Original Reddit Prompt: You’re a can of SPAM left in a shopping cart that was haphazardly abandoned in a mall parking lot. Describe your journey back to your shelf on aisle 12.
Warmth lingers within me as she removes me from the bowl of hot water, takes off my top, and with a few smacks sends me sliding out onto the cutting board. She slides her knife, smooth and dangerous, through me, and places my pieces in the frying pan.
“Huh?” I say, hearing a crying baby, “I thought we were alone, baby. Aw, crap!” I realize I was dreaming, or perhaps hallucinating. I’m still stuck in this jail cell of shopping cart, and now that the mid-summer sun is at its highest point in the sky, I’m really starting to cook.
“Isn’t it someone’s job to collect these things?” I sigh, but I know that my place at the back of the parking lot isn’t likely to change for a while. The busybody mom that left me here must be one of those who parks as far as possible from the store for more exercise, or because she’s scared of other people dinging her car, or some idiocy like that. It’ll be hours before I’m discovered, and by then I’ll be so cooked who knows what’ll happen.
The parking lot around me fills with more and more cars. That’s it – that’s my ticket. If it gets busy enough, people will have to park back here, and I’ll be rescued.
Finally, as the after-school crowd rolls in, a disheveled woman with two leashed children tied to the baby backpack she’s wearing exits a Prius two spots away. This is it! She strides toward me, moving quickly, in a hurry. Her fingertips touch the cart’s handle. I try to catch her distracted gaze, and succeed!
“Ew,” she says, looking at me with disgust. She shakes her head and turns around, abandoning my cart and me.
“What? WHAT?!” I scream, soundless. “I’m literally an unopened can of FDA approved food! Would it be so hard to just bring me to a cart corral? Christ!”
The sun is high; I’m feeling sweaty. A beat-up pickup rumbles over and squeals to a stop in the spot next to me. Here we go, this has to be it. A man exits, hair-lined belly hanging out from under his stained white shirt, the soles of his work boots separating from the shoes. He pulls a dirty baseball cap out from somewhere behind the driver’s seat and affixes it firmly over the bald spot shining from the middle of his grey, oily hair.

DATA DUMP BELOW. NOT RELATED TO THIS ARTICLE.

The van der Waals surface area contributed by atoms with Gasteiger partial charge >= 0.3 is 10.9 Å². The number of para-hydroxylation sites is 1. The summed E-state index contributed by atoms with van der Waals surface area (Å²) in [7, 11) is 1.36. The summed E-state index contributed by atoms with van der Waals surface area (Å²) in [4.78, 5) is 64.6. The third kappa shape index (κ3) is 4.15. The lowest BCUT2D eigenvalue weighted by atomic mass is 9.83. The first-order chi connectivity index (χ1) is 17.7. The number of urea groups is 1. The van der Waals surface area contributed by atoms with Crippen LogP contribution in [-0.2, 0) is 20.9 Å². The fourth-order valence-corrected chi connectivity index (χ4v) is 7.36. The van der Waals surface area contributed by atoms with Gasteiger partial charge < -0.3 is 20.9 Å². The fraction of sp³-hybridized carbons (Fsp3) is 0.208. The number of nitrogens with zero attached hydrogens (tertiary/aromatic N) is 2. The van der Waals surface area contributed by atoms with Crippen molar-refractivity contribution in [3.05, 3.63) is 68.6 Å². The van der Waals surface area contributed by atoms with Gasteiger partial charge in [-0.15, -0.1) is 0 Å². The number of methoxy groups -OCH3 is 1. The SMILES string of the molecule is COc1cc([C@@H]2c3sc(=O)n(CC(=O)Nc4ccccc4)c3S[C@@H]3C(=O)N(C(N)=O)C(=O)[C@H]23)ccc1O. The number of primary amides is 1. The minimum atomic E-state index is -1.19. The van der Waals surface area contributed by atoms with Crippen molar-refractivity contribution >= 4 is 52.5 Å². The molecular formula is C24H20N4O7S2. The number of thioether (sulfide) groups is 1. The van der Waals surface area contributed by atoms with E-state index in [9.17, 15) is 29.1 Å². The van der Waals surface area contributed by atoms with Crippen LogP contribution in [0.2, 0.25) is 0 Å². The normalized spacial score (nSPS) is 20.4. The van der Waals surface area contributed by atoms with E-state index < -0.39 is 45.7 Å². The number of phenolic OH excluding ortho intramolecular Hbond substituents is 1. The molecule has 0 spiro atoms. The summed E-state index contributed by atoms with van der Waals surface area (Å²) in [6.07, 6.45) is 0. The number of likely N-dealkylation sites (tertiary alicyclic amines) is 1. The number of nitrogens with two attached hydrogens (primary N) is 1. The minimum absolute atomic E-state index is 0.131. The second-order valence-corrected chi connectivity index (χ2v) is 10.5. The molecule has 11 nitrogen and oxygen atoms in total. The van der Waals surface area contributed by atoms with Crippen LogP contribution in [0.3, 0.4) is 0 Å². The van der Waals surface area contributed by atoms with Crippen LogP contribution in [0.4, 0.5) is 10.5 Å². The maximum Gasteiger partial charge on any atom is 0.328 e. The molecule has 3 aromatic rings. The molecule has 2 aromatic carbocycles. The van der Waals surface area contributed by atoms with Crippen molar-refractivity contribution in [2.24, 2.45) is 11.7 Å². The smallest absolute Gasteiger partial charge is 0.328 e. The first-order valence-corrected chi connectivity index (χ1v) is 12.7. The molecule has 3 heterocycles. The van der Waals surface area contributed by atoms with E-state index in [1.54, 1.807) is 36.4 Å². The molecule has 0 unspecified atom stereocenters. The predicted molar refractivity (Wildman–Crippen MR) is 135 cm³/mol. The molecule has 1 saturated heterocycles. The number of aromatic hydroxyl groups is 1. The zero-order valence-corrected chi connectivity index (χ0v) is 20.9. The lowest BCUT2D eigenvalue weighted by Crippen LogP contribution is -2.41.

He glances my way, looks away, then looks back. He’s not interested in the shopping cart, it seems, but in me.
He walks over, slow, heavy steps that seem to take a lot of effort. He reaches into the cart toward me, smiling, and picks me up. It takes him a moment for the heat to register.
“Gaahhh!” he wails, throwing me across the lot. He uses some choice words, and storms off toward the store. Great.
I’m not sure if my predicament is better or worse: I’m right on the lower edge of a parking space already occupied by an SUV, which is providing me some shade at least, thank goodness. This could go very, very wrong, though, and I think my landing may have damaged the can. If so, my odds aren’t looking good.
A chattering sound approaches, accompanied by the sharp, rhythmical clicking of heels on asphalt. A woman in casual business attire, carrying a reusable shopping bag and yammering away on her phone, makes the turn towards the driver’s side of the SUV I’m under. She looks down into her purse for her keys, and notices me.
“Huh,” she says, apparently finding me interesting.
“Help me!” another silent scream to these deaf beings.
Surprisingly, she bends over and picks me up, a nostalgic smile on her face. Hopeful, I visualize myself in her kitchen, dished up before her. I hope that imagining it makes it real, that soon I’ll be brushing against her lips and running across her tongue. I’m feeling warm again, and it isn’t because of the sun.
She takes a few steps, and casually places me on top of a trash can. Not in it, just on top of its rain-cover lid. She gets in her car, never stopping her phone conversation, and drives away.
A man in threadbare clothing, with a mean look in his eye, finds me hours later in the dark, just before closing time. I’m exhausted, and defeated. He cracks my can open right there and eats me with his fingers, before slipping quietly into the grocery store, laughing to himself as the lights go out and he makes himself a bed behind a checkout counter.
In the early morning, he rises before opening, makes his way to aisle 12, a place I once called home, and defiles it in a way I’d hoped never to be seen by my friends and family. I lie there, exposed and embarrassed, until the morning crew comes in.
“Aw, man!” the pimply-faced kid complains when he sees me on the floor. “That guy got in here again! I hate it here!”
You’re tellin me, kid.